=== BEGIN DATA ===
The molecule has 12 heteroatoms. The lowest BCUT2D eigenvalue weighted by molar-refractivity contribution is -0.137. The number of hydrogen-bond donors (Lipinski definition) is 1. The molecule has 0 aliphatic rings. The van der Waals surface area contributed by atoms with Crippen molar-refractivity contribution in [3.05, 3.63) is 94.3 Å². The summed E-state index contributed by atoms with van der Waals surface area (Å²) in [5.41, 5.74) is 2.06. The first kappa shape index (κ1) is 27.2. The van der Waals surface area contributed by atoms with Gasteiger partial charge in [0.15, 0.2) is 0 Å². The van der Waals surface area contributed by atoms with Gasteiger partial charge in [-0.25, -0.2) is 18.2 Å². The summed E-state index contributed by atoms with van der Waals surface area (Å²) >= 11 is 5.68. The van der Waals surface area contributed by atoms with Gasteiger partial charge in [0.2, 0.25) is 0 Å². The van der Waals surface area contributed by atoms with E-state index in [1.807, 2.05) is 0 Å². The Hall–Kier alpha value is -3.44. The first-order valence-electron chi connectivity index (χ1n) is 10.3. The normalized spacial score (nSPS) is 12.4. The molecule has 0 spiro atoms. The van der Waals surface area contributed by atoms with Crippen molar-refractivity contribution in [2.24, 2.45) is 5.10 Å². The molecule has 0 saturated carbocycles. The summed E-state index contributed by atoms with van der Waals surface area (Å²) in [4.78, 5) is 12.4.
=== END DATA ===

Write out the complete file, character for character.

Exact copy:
The molecule has 12 heteroatoms. The lowest BCUT2D eigenvalue weighted by molar-refractivity contribution is -0.137. The number of hydrogen-bond donors (Lipinski definition) is 1. The molecule has 0 aliphatic rings. The van der Waals surface area contributed by atoms with Crippen molar-refractivity contribution in [3.05, 3.63) is 94.3 Å². The summed E-state index contributed by atoms with van der Waals surface area (Å²) in [5.41, 5.74) is 2.06. The first kappa shape index (κ1) is 27.2. The van der Waals surface area contributed by atoms with Gasteiger partial charge in [0.15, 0.2) is 0 Å². The van der Waals surface area contributed by atoms with Gasteiger partial charge in [-0.25, -0.2) is 18.2 Å². The summed E-state index contributed by atoms with van der Waals surface area (Å²) >= 11 is 5.68. The van der Waals surface area contributed by atoms with Gasteiger partial charge in [0.2, 0.25) is 0 Å². The van der Waals surface area contributed by atoms with E-state index in [1.807, 2.05) is 0 Å². The Hall–Kier alpha value is -3.44. The first-order valence-electron chi connectivity index (χ1n) is 10.3. The normalized spacial score (nSPS) is 12.4. The molecule has 0 spiro atoms. The van der Waals surface area contributed by atoms with Crippen molar-refractivity contribution in [2.24, 2.45) is 5.10 Å². The molecule has 0 saturated carbocycles. The summed E-state index contributed by atoms with van der Waals surface area (Å²) in [4.78, 5) is 12.4.